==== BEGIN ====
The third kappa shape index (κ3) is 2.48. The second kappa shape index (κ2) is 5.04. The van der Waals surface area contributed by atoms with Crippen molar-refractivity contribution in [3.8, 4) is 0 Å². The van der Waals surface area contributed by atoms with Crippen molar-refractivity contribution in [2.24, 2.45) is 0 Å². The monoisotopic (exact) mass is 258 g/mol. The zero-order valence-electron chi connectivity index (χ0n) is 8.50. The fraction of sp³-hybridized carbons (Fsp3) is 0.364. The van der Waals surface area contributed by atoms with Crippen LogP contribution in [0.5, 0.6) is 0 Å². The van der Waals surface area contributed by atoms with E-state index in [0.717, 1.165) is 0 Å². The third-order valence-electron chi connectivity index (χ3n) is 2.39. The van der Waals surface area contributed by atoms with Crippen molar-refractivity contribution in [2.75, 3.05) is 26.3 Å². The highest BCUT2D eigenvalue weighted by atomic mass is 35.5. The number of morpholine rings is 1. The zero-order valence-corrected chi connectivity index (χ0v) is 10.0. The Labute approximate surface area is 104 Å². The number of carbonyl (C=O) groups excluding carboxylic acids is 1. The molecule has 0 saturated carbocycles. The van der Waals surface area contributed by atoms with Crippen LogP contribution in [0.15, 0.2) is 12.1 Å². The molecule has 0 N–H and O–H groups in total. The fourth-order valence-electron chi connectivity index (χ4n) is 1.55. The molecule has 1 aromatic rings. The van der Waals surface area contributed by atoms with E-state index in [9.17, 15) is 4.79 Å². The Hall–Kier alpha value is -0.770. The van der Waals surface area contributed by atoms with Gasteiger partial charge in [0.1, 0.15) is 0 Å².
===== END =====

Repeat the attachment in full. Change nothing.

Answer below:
The third kappa shape index (κ3) is 2.48. The second kappa shape index (κ2) is 5.04. The van der Waals surface area contributed by atoms with Crippen molar-refractivity contribution in [3.8, 4) is 0 Å². The van der Waals surface area contributed by atoms with Crippen molar-refractivity contribution in [2.24, 2.45) is 0 Å². The monoisotopic (exact) mass is 258 g/mol. The zero-order valence-electron chi connectivity index (χ0n) is 8.50. The fraction of sp³-hybridized carbons (Fsp3) is 0.364. The van der Waals surface area contributed by atoms with Crippen LogP contribution in [0.5, 0.6) is 0 Å². The van der Waals surface area contributed by atoms with E-state index in [0.717, 1.165) is 0 Å². The third-order valence-electron chi connectivity index (χ3n) is 2.39. The van der Waals surface area contributed by atoms with Crippen molar-refractivity contribution in [2.75, 3.05) is 26.3 Å². The highest BCUT2D eigenvalue weighted by atomic mass is 35.5. The number of morpholine rings is 1. The zero-order valence-corrected chi connectivity index (χ0v) is 10.0. The Labute approximate surface area is 104 Å². The number of carbonyl (C=O) groups excluding carboxylic acids is 1. The molecule has 0 saturated carbocycles. The van der Waals surface area contributed by atoms with Crippen LogP contribution in [0.15, 0.2) is 12.1 Å². The molecule has 0 N–H and O–H groups in total. The fourth-order valence-electron chi connectivity index (χ4n) is 1.55. The molecule has 1 aromatic rings. The van der Waals surface area contributed by atoms with E-state index in [9.17, 15) is 4.79 Å². The Hall–Kier alpha value is -0.770. The van der Waals surface area contributed by atoms with Gasteiger partial charge in [0.1, 0.15) is 0 Å².